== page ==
DEFINITIONS OF THE DUNES
Coastal dunes differ sharply from arid dunes. Due to
wave action and vegetation dunes in coastal areas are unique.
Some of the most common formations are dune
ridges, perched, parabolic and linear dunes.
One of the most famous perched
dunes on Lake Michigan rises 450 feet above the lake. It
is actually a modest-sized wind-formed dune that is "perched"
atop a glacial moraine. Onshore winds have lifted sand up the
slope and collected it in these dunes.
Parabolic dunes are U-shaped
and found only in humid coastal areas and never in arid regions.
The are made when the stabilizing plant cover of a linear dune
is destroyed exposing the sand to the wind. A ridge, often referred
to as a blowout is then pushed into the dune beyond. The dune
appears stacked. The marram grass allows the height to reach 250
to 300 feet.
Linear dunes are ridges
generally parallel to the shoreline. They rarely are higher than
30 to 50 feet and the most common dune near the water.
The process of one plant community replacing another
over time very visible at the dunes. This process is called succession. Great
Lakes coastal dunes can be divided into four distinct areas. The
basis for the division is the presence of particular plant and
animal species commonly associated with certain land features.
Some animals inhabit more than one area depending upon their habits
or the season.
Succession in the foredune begins
with the pioneer grasses. The fibrous root systems grow rapidly, binding
sand together and stabilizing the dune. Plants of the foredune
specially adapted to the low fertility and lack of moisture.The
pitcher's thistle grows only in undisturbed dunes of the upper
Great Lakes. In summer, daytime temperatures can reach as high
as 120 degrees which causes may animals to burrow. At night in
the cooler temperatures, Fowler's toads, the eastern hognose snake
and wolf spiders come out.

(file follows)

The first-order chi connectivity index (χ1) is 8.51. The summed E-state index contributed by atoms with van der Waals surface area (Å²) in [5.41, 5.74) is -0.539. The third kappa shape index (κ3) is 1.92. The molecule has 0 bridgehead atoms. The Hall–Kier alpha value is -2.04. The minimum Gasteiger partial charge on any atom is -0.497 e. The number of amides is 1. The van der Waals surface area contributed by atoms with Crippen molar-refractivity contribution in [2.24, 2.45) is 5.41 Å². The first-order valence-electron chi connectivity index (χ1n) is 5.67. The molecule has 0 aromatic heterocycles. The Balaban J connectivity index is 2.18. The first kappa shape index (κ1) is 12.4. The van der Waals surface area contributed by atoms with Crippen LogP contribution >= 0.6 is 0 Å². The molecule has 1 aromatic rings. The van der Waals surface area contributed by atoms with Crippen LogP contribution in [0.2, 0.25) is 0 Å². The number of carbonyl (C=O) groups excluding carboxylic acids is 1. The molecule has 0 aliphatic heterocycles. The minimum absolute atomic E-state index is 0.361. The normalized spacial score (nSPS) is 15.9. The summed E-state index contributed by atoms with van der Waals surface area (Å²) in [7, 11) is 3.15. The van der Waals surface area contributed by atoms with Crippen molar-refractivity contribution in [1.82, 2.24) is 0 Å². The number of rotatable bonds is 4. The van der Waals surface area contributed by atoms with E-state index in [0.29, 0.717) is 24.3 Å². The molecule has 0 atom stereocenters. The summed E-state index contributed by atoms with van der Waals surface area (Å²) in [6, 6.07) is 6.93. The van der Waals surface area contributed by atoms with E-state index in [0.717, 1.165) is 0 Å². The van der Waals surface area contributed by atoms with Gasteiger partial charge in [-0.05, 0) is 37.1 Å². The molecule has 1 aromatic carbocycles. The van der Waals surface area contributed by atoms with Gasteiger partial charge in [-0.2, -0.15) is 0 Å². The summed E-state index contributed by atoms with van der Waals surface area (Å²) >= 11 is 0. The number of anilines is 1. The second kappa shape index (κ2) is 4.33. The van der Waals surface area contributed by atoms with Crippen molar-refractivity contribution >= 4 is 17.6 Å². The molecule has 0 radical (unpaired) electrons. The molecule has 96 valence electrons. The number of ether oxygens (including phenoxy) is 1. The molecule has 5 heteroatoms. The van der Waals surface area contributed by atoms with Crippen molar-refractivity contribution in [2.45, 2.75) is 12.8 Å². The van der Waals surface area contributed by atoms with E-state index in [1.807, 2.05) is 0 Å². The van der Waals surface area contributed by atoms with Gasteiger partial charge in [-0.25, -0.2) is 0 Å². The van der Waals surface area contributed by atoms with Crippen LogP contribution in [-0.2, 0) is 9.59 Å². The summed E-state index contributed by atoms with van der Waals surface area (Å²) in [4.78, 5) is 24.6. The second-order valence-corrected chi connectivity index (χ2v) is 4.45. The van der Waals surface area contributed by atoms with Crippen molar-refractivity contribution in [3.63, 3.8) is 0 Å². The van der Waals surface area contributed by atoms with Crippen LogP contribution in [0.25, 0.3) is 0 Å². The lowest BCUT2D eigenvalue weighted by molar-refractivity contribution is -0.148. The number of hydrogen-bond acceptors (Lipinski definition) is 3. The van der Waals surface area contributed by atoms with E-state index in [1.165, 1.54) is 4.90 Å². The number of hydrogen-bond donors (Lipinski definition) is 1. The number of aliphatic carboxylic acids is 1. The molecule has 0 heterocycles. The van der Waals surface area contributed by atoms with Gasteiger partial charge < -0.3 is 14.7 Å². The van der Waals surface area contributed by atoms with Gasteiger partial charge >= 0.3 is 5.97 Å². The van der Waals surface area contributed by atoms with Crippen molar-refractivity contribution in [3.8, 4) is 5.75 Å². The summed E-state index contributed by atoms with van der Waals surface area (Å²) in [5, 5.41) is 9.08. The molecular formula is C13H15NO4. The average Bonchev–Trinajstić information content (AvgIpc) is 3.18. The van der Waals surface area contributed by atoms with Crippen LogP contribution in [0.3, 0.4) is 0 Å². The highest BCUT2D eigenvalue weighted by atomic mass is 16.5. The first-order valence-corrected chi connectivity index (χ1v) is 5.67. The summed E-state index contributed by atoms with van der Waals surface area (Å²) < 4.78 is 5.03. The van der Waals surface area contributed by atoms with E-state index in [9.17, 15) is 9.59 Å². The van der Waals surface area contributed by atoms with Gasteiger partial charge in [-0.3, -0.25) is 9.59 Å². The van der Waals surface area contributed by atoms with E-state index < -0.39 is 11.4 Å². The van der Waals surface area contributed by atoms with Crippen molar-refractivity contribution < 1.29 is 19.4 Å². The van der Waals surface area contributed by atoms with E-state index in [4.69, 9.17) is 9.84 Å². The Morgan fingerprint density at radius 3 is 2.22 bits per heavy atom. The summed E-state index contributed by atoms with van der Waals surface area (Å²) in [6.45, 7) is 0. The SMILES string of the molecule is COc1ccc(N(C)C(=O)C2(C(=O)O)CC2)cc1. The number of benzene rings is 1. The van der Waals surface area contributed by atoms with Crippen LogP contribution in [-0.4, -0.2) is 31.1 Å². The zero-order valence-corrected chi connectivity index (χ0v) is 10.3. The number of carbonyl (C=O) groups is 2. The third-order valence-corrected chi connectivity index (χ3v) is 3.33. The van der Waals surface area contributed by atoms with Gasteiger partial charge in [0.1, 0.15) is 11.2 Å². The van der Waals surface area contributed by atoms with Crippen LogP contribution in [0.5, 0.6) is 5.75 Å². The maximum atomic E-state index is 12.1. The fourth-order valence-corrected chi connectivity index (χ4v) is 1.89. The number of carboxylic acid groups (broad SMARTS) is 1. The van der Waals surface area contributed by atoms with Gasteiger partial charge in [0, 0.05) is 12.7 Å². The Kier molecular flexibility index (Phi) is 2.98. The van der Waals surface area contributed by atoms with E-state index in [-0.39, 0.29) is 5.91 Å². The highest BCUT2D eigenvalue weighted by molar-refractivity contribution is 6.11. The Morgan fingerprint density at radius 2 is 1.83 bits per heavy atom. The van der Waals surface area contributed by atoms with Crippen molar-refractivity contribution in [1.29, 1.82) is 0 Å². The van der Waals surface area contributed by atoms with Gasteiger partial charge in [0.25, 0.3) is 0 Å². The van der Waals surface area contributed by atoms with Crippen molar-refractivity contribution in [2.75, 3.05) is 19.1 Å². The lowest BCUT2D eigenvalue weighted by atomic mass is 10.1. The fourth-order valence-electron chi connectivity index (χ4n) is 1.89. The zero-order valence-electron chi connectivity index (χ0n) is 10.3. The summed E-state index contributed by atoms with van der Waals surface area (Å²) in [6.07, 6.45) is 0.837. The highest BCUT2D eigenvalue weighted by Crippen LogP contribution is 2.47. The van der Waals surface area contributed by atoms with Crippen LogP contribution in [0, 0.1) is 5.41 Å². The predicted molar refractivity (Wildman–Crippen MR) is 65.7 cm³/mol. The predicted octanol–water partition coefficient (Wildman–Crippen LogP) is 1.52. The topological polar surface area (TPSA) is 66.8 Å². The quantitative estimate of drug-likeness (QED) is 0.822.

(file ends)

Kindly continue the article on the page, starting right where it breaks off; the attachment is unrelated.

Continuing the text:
The sheltered area between the
foredune and the backdune is a low area called a trough or interdunal
pond. The water in these depressions is the result of fluctuating
lake levels. Ponds may even disappear in years of lower lake levels.
In addition to dune plants and animals, interdunal ponds provide
a sheltered aquatic habitat for wetland species.
A short distance away from the
foredune and the trough is the forested backdune.
Shade tolerant plants such as mosses
and ferns live on north facing slopes. South facing slopes provide
nurishment for spring wildflowers and tree seedlings.
may occur when dune grass is altered
by natural or artificial means. Blowout begin when even a small
amount of vegetation is removed. As the wind lifts the sand grain
by grain, the grasses and trees are undercut, sometimes all the
way to the hardwoods of the backdune. The grasses may soon grow
back, but the trees take hundreds of years or more to return.
Sand dunes illustrate the crucial
interrelationships of living things to their environment. In the
late 1800's Dr. Henry Cowles, professor of biology at the University
of Chicago focused on the Indiana Dunes as an outdoor laboratory.
Cowles noted how dunes eveolve from sane to ridges of pioneer
grasses (marram and sand reed grasses). Over time shrubs like
dogwood begin to grow. This is followed by cottonwood trees. Eventually
these plants are replaced until the forest reaches maturity and
is known as the climax forest.